TWIN FALLS — New medical offices and more healthcare options are on the horizon for south-central Idaho residents in 2018.
Here are three health-related stories to watch this year:
New St. Luke’s buildings
In you live in Buhl or the surrounding area, you’re in luck. A larger St. Luke’s clinic will open in town in mid-to-late 2018, accommodating more patients and expanding services.
The 5,700-square-foot clinic — which will cost $2.4 million — is under construction now on Burley Avenue. It will replace the existing family practice clinic on Broadway Avenue South.
More than eight months ago, the clinic — which only has one doctor — closed to new patients. It can’t accommodate walk-in or existing patients with urgent health needs, and there’s often a month-long wait for an appointment.
Once the new clinic opens, it will include x-ray equipment, lab services and behavior health. The clinic will also add a second provider, meaning it will be easier to get appointments and will allow for walk-ins.
The 58,000-square-foot, two-story facility — estimated to cost about $27.2 million — is slated to open in February.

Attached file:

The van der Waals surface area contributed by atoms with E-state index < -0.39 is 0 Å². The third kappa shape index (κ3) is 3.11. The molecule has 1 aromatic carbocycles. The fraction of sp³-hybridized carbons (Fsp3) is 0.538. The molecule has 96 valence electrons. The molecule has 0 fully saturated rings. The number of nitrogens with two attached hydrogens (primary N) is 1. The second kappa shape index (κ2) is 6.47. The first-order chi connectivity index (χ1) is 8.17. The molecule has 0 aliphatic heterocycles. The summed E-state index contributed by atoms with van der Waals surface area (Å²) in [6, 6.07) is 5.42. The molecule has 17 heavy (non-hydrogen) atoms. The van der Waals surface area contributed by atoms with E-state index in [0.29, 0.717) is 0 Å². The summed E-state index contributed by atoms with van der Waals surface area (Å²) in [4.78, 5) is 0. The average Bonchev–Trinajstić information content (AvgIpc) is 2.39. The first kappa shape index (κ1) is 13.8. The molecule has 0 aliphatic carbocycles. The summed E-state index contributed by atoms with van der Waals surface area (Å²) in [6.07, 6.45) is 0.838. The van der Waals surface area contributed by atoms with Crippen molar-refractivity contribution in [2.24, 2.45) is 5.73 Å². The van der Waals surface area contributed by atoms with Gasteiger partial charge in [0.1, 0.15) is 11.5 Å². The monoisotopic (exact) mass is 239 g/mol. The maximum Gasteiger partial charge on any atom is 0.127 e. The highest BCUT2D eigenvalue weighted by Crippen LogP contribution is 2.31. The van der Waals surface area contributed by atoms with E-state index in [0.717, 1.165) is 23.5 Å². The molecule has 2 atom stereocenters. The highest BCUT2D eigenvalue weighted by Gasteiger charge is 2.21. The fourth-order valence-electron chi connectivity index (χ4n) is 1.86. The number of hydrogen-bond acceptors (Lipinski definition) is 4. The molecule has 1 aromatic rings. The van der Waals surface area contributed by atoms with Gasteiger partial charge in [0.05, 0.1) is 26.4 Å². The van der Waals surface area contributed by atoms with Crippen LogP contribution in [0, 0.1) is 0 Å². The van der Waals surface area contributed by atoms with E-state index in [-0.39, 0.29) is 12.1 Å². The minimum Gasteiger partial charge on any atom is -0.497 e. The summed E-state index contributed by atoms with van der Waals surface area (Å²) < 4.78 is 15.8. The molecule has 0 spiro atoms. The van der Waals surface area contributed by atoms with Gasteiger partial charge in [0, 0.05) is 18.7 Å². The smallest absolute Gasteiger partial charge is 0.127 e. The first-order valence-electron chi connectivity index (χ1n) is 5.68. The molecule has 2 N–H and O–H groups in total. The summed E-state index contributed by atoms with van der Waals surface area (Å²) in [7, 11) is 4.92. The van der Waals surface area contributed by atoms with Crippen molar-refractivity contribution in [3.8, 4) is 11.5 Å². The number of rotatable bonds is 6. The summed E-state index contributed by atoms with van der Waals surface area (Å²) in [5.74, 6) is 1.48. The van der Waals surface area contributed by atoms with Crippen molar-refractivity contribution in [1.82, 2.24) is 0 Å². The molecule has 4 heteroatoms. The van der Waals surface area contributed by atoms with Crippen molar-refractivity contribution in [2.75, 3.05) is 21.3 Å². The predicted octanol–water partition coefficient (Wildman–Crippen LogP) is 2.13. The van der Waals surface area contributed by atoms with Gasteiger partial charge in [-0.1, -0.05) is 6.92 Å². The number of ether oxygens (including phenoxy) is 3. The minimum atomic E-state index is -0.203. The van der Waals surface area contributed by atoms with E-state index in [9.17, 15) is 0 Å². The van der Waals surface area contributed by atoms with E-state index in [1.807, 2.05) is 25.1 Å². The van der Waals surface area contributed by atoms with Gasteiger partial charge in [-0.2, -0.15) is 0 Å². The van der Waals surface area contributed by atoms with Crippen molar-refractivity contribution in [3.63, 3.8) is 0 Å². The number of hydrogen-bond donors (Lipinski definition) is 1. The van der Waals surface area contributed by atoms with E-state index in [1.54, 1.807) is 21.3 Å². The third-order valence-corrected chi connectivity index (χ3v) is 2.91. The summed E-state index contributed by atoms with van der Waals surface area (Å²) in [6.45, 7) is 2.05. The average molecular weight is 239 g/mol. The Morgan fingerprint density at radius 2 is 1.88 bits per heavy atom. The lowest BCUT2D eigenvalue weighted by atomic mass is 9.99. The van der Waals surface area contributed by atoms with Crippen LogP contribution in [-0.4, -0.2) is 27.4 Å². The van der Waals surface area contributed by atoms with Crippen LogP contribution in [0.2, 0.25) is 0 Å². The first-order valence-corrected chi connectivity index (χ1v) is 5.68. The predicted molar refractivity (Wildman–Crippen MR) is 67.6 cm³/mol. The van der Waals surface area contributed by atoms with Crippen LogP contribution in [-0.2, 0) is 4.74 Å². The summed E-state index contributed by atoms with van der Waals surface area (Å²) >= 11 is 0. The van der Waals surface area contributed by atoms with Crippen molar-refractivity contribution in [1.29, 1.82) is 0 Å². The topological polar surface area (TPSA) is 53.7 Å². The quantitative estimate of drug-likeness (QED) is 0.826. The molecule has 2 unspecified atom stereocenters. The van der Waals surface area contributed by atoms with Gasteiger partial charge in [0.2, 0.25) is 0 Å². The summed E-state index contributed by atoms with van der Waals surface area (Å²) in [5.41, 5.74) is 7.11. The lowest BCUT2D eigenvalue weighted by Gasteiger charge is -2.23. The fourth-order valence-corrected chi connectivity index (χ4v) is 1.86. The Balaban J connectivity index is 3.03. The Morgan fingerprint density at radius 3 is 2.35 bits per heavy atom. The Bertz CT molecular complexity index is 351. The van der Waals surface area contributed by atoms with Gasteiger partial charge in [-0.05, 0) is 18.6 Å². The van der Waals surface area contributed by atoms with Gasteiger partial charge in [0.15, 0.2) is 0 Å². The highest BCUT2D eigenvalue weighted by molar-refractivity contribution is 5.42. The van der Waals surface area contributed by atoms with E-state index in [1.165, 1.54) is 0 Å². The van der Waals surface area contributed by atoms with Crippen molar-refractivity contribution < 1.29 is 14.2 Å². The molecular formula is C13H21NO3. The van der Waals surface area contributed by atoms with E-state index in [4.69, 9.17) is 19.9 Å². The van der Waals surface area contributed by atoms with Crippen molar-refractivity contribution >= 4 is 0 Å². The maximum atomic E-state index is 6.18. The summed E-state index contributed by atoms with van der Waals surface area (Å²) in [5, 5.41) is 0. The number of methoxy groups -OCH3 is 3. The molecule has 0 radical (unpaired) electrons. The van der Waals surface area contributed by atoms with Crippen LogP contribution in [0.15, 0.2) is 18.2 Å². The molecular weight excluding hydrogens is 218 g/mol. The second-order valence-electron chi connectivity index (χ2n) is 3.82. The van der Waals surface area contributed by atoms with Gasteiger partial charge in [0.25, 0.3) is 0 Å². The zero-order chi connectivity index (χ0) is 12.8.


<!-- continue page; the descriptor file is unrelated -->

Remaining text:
If you have an appointment with internal medicine, endocrinology and diabetes management, otolaryngology, rehabilitation services, occupational health or outpatient imaging services, it will likely be in the new building.
There’s also space in the facility for future providers.
No more Gooding hospital district
Gooding residents will likely see a change on their property tax notices this year. They won’t be contributing tax money toward North Canyon Medical Center‘s operations.
It wants to dissolve a taxpayer-supported hospital district and become its own nonprofit. The hospital filed a budget request with Gooding County.
The hospital district has been in existence since 1986. In order to get rid of it, approval is need from voters and Gooding County Commissioners.
New Alzheimer’s Association office
A new Alzheimer’s Association office in Twin Falls will mean more help for local families in 2018 coping with the disease.
The office opened in March at 156 Fourth Ave. S. and a ribbon cutting ceremony was held in September. There’s also a 24/7 hotline available.
If you’re looking for resources or other support to help a loved one who has Alzheimer’s, “we’re available to the public for whatever they need,” business development director Danielle Lyda told the Times-News in October.